Hardcore Henry appears to derive most of its inspiration from video games rather than its cinematic contemporaries, as it attempts to emulate what makes the most acclaimed gaming franchises successful: breakneck pacing, gleefully brutal violence, and the complete lack of a compelling narrative. Hardcore Henry feels an awful lot like something you should be controlling with a joystick rather than merely watching. The film may have achieved its aim of essentially being a video game that you watch instead of play but this ultimately hurts Hardcore Henry‘s cinematic merits.
The film’s unique selling point, or alternatively its gimmick, is that it takes place entirely in first person perspective. The lens through which the audience views the action is the titular Henry’s eyes. This shooting style has its merits; mainly, the action feels constantly chaotic and intense. However, there are drawbacks as well. It’s fair to say that if you can’t stomach shaky cam, then Hardcore Henry will leave you feeling nauseous. In an handful of scenes it can also be tough to keep track of what’s actually happening due to how close the camera is to the action. Though it’s unlikely to be a technique universally adopted by the action genre going forward, it works surprisingly well across the film’s brisk 90 minute running time and only rarely does it feel limiting.
With the level of violence the film offers, Hardcore Henry is quite an apt title. Director Ilya Naishuller infuses the film with a childish sense of chaos, that while undeniably entertaining does feel immature particularly towards the end. There’s definitely fun to be had in all the carnage, particularly when Henry goes one on one with a foe, but the second act does suffer from a lingering sense of the film simply going through the motions as each fight scene starts to bleed into the next often lacking distinction. Hardcore Henry doesn’t slowly ratchet up the intensity; instead, it kicks off already at level ten and attempts to maintain that throughout, resulting in the stakes never feeling raised.
For all its sadistic violence and adults only rating, Hardcore Henry is at its core a very silly movie. Between the ill paced opening taking place on a laboratory floating amongst the clouds to the super-powered main villain whose evil scheme revolves around creating an army of cyborg super solders, more often than not, you simply have to just go with whatever crazy wrinkle is throws at you. Setting the final fight scene, which is incidentally easily the film’s best moment, to Queen’s “Don’t Stop Me Now” is a stroke of genius however and is the one time where Hardcore Henry successfully marries its more serious ultra-violent tendencies with its childish immature side.
, Hardcore Henry is so busy cracking skulls and engaging in slick shoot outs that it forgets to actually tell a serviceable story or flesh out a single character. The main villain, Akan (Danila Kozlovsky), is so comically evil that it would be funny if he wasn’t so lazily written. The same is true of Henry’s wife, portrayed by Haley Bennett, who is the archetypical damsel in distress that needs almost constant rescue, and her kidnapping makes up the backbone of the film as Henry attempts to track her down. Perhaps the one character who isn’t completely paper thin is Jimmy (Sharlto Copley), who appears in several different forms to assists Henry in his mission. His arc is most certainly cliché, but at least he has some form of development; whereas, the rest of the cast is so bland and forgettable that merely remembering their names midway through is a struggle.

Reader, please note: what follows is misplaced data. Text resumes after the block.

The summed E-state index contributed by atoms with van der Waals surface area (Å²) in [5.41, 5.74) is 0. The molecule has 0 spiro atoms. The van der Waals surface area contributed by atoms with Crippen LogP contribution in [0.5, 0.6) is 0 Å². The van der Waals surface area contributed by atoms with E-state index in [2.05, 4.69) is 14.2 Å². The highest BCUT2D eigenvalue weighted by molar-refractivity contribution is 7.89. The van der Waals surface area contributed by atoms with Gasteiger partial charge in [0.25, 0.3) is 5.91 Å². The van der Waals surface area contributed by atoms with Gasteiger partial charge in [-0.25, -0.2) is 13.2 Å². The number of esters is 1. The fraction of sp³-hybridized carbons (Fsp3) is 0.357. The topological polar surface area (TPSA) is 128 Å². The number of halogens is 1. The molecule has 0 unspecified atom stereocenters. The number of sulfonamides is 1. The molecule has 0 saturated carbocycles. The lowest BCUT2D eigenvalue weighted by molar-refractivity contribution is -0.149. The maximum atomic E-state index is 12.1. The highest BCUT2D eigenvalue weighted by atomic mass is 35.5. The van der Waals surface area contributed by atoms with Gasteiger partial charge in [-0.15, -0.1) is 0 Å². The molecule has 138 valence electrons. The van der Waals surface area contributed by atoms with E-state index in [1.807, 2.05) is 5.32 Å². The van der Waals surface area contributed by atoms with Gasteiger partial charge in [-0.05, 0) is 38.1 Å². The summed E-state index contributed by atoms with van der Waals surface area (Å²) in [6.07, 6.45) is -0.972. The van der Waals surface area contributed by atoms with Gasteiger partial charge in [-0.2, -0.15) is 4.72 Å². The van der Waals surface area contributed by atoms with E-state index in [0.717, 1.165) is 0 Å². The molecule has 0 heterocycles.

In regards to Henry himself, there’s a strange disconnect between the lead character and the audience, largely because he doesn’t utter a single word throughout the whole film and you only catch glimpses of his appearance in reflective surfaces. This decision was clearly made in order to allow the audience to feel immersed in the film’s format, but Henry being such a blank slate does make it hard to care about his ultimate fate. This disconnect is only furthered by a few other odd decisions, such as the main cast all talking in English yet the film being set in Russia, and all the pedestrian that get caught up in the action shout Russian to one another. There’s a real lack of attention to detail which hurt the picture in small ways that eventually add up.
There isn’t really a plot on offer here. Instead, Hardcore Henry sprints from one action set piece to the next in the most direct way possible. While this does hold the film back initially, once you accept the film for what it is, a big dumb violence popcorn flick, it’s very possible to have a great time watching. The action is fluid, which is no small feat considering the visual format, and often so creatively brutal that you’ll find yourself laughing out loud at the absurdity of it all. While it’s doesn’t stack up against similarly intense and violence movies such as The Raid, there’s definitely a method to the madness that consumes Hardcore Henry and those able to appreciate skillful editing and complex choreography will undoubtedly find plenty to love.
On a technical level, Hardcore Henry is a true achievement. The first-person perspective could have made the film borderline unwatchable but instead it gives the film a sense of immediacy and, coupled with the over the top violence, creates a unique action experience. Where the film falls apart is on just about every other level that films are judged. Between the flatter-than-week-old soda characters and the patchwork narrative, it quickly becomes clear that Hardcore Henry has nothing to offer beside intense and brutal action sequences. Hardcore Henry is the cinematic equivalent of junk food: it’s flashy and enjoyable, but ultimately hollow.